Fahrenheit 9/11 “rests on the idea that entertainment is the most effective realm for political criticism” (Mattson(b) 86) and for reaching the voting American public. Entertainment relies on emotion, thus the credibility of Moore’s argument is manipulated through his use of emotion. Right from square one, Moore’s Fahrenheit 9/11 poisons the well as he “throws fairness to the wind,” characterizing Bush as a halfwit; in doing this, Moore unfortunately “throws the remainder of its credibility overboard at the same time” (Hoskin). Although some of Moore’s points are valid, the way he goes about presenting them, relying too heavily on emotion, flaws them. In terms of a fair argument, Fahrenheit 9/11 fails miserably. In terms of controversy based on emotion, Fahrenheit 9/11 succeeded. But considering Moore’s purpose for the film, to “throw the bastard out of office” (Rizzo), the poll results did not prove this film’s arguments to be as successful as Moore would have liked.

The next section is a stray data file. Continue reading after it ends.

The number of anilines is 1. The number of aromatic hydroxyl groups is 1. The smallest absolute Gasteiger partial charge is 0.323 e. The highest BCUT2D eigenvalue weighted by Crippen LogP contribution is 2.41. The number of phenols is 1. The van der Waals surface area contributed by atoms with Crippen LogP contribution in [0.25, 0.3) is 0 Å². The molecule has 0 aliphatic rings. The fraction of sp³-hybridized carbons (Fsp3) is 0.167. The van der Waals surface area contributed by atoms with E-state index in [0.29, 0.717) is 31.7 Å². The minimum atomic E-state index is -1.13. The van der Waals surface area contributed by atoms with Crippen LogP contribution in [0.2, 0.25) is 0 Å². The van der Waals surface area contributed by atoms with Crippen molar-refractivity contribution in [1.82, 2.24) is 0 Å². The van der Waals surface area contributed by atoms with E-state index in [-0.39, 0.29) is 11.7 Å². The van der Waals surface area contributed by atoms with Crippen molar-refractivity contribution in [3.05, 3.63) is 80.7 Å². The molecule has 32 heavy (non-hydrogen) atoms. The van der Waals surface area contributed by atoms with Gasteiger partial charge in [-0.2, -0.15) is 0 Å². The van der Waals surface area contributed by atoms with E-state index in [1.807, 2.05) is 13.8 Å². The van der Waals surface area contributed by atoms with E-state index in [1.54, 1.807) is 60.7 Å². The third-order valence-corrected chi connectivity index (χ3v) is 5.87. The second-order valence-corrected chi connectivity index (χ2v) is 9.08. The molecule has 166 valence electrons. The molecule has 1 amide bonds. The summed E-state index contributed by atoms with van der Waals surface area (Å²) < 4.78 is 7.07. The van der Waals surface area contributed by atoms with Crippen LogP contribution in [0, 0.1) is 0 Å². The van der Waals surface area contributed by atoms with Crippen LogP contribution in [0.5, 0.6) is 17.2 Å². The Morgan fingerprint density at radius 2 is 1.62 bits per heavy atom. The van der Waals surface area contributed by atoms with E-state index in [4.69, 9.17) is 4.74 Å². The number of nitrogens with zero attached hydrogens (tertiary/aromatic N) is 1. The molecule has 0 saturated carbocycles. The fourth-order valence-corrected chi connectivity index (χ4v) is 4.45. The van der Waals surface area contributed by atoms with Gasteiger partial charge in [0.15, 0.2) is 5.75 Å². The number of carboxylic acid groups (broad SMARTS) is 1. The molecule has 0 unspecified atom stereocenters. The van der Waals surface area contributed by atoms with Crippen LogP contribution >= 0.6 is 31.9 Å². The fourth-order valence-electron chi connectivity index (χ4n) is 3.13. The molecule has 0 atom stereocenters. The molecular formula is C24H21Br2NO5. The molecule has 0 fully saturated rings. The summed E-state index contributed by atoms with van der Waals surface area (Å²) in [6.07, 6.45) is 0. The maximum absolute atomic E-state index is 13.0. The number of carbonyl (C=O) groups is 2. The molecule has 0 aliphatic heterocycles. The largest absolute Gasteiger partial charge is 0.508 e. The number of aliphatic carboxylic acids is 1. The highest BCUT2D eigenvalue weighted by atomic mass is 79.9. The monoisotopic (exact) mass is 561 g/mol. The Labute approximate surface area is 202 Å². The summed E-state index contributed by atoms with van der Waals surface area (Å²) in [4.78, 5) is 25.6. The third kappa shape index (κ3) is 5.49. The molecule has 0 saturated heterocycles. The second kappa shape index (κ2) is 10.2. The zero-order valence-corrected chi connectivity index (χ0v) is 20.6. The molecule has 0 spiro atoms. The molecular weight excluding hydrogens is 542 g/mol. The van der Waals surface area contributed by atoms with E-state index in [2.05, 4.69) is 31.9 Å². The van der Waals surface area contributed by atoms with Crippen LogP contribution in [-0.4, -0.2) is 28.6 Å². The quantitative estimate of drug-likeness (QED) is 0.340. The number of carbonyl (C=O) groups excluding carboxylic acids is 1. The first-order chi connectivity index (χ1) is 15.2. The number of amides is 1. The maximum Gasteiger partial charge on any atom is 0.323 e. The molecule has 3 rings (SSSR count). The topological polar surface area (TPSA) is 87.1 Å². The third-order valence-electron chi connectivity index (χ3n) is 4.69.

Written by R. Tromsness
I wrote the above essay for an English class in 2006. The course placed special emphasis on rhetoric, with a focus on audience, authorial voice, and a range of style.
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Moore’s overall thesis is that America has been fooled by Bush, and two supplementary conclusions are that the United States is fighting a war that takes advantage of the “have-nots” and that Americans blindly rely on Bush for protection.
Summary of Moore's "logic" in Fahrenheit 9/11
The presentation of Moore's arguments are littered with logical fallacies:
1. Major premise (warrant): All shady, dishonest, and unethical presidents fail the American public
- Minor premise: Bush is a shady, dishonest, and unethical president
- Conclusion: Bush failed the American public
2. Major premise (warrant): The have mores take advantage of the have-nots
- Minor premise: Fighting a war in Iraq benefits the have-mores
- Conclusion: Fighting a war in Iraq takes advantage of the have-nots
3. Major premise (warrant): All in favour of war should send their kids
- Minor premise: Congressmen are in favour of the war
- Conclusion: Congressmen should send their kids to war
4. Major premise (warrant): Fear prompts reliance on president for protection
- Minor premise: Americans are afraid
- Conclusion: Americans rely on president for protection